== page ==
There are some mental illness diagnoses that are "specifically disqualifying," said Vanderploeg. Patients diagnosed with bipolar disorder, psychosis, a history of substance abuse or substance dependence, or personality disorders with a history of "outward acts of abnormal behavior" can be blocked from obtaining -- or maintaining -- their license. However, the FAA states that in some cases, if the condition is "adequately controlled" and monitored, medical certification may be allowed.

CBS News aviation and safety expert Capt. Che... 03:58

Vanderploeg added that up until about three years ago, the FAA included clinical depression on the list of disqualifying conditions. Now in the U.S. there is a certain process and criteria by which a pilot with a history of depression can still maintain a license. They must undergo more frequent evaluations, and the the pilot must also provide documentation that he or she is on a regular, therapeutic dose of one of four SSRI antidepressant drugs for at least six months. Prozac, Lexapro, Zoloft or Selexa are the only drugs approved by the FAA's medical authorities as effective and safe for pilots, according to Vanderploeg.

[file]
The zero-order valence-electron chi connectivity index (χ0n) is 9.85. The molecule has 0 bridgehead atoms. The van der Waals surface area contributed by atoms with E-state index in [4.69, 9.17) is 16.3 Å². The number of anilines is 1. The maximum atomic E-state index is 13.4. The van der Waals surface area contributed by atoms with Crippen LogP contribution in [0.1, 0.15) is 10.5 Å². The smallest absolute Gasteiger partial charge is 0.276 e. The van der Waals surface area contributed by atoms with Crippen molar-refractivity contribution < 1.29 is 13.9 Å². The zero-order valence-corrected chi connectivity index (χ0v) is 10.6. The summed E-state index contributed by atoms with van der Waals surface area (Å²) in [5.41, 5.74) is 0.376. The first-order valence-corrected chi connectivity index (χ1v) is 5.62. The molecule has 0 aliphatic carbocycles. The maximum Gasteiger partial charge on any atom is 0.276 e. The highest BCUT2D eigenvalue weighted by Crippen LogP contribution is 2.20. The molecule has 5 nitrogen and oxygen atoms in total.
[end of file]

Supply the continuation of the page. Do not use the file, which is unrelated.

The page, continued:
"The U.S. was certainly not the first country to initiate a process like this to enable pilots with depression to potentially get back into flying," said Vanderploeg. "If a pilot is diagnosed with depression and is taking one of these medications, there's a very extensive initial evaluation that is required even before being granted the medical certificate, and then the follow ups with neuropsychological testing. It's a very intensive monitoring program to make sure that the person is well controlled, not having adverse side effects from the medication and is doing well."

The follow-up reporting must include documentation from the treating psychiatrist that the pilot is taking their medication. Additionally, Vanderploeg says the pilot's employer is required to send reports every three months to the FAA on the pilot's behavior and job performance.